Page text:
9 SMEG-AIG Presentation April 01. ppt OBSERVATION 4 : New concepts/technology can help reinvigorate a mature district … Cumulative Copper Resources Discovered in Chile (mt Cu) Chuquicamata El Teniente Year Discovered La Escondida Outcropping ore bodies Porphyry model applied to outcrop Persistant explorn in known camps New Process Technology SXEW Covered ore zones … but the pay-off gets smaller each time Source : WMC 1997

10 SMEG-AIG Presentation April 01. ppt IMPLICATIONS : Be Innovative Remember that Observations 1 to 3 still apply In a mature district, must have a new concept/technology to be a “new” first mover For Major Companies For Junior Companies Innovation can be in several forms : –New search methods (Airborne Gravity) –New conceptual models (Olympic Dam) –New process technologies (SXEW for Cu, Heap Leaching for Au) –New financing methods (gold loans, project finance) –Strong relationships with local communities & governments Can be a fast follower, but must understand the strategic implications/limitations

11 SMEG-AIG Presentation April 01. ppt OBSERVATION 5 : In terms of finding big deposits, the majors have a better track record than the juniors 63% 17% 25% 37% 70% 78% Source : Metals Economic Group July 2000 note : Based on Western World discoveries in of gold and base metals with an in-situ value >US$1B 5% Discovery Performance for Majors vs. Juniors : )

12 SMEG-AIG Presentation April 01. ppt IMPLICATIONS : On average, perception doesn’t match reality for large deposits Risky to rely on juniors to be your de facto exploration team –As always, the right partner is critical For Major Companies For Junior Companies Success of juniors in finding “small” deposits has led to a false impression with respect to large discoveries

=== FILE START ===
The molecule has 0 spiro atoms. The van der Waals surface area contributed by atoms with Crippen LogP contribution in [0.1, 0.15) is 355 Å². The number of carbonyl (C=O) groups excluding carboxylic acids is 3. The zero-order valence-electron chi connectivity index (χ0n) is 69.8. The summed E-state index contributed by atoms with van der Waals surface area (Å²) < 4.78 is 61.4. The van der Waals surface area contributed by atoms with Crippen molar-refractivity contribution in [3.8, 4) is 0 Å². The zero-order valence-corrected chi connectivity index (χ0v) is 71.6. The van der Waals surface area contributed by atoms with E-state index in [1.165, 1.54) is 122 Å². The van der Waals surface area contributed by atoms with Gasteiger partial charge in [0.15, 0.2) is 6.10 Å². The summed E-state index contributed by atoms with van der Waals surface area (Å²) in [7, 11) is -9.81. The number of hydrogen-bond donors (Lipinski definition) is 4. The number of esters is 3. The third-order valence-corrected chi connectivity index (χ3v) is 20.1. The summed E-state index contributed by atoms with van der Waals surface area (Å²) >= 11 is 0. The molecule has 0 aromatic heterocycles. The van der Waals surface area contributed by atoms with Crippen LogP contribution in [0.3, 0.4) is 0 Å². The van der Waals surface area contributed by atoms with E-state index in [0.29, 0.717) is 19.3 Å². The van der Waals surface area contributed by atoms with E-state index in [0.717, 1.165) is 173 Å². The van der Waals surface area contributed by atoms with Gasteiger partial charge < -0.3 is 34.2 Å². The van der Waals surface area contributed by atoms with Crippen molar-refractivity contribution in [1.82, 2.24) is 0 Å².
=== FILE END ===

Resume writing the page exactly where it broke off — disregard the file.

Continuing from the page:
13 SMEG-AIG Presentation April 01. ppt OBSERVATION 6 : Average cost of finding big deposits appears to be rising Exploration Cost per Large Discovery : June 2000 US$m na Average for was US$560m per Major Discovery note : Rise may be due to lack of recent data Source : Metals Economic Group July 2000 note : Based on Western World discoveries of gold and base metals with an in-situ value >US$1B

14 SMEG-AIG Presentation April 01. ppt IMPLICATIONS : Rising finding costs Corporate view that it is “cheaper” to buy than to find is leading to : –General cutback in grassroots exploration –Increased reliance on acquiring other company’s discoveries For Major Companies For Junior Companies General issues for the Industry : On average, exploration doesn’t seem to pay its way Replacement of existing mines More difficult to raise risk money : –Risk capital has shifted to the technology sector –Increased reliance on majors for funding

15 SMEG-AIG Presentation April 01. ppt SUMMARY : Simple Observations Most of the minerals industry’s wealth is captured by a handful of giant deposits Within a district, most of the endowment Is tied up in handful of deposits In a given district, the largest deposits tend to be found first … and for the least exploration cost New concepts can help reinvigorate a mature district In terms of finding giant deposits, the majors have a better track record than the juniors Average cost of finding giant deposits appears to be rising

16 SMEG-AIG Presentation April 01. ppt CONCLUSIONS : Significant Implications For a given Company the “correct” exploration strategy will depend upon : Relationships with others Financial resources Technical capabilitiesExisting operations Time horizonAttitude to risk A strategy based on exceptions will fail on average There is more than one good strategy If you have a strategy but don’t follow it, you don’t have a strategy Can’t afford to be “average” at exploration Majors must focus on exploring for (and developing) world-class deposits The observation is that there are plenty of options, however ….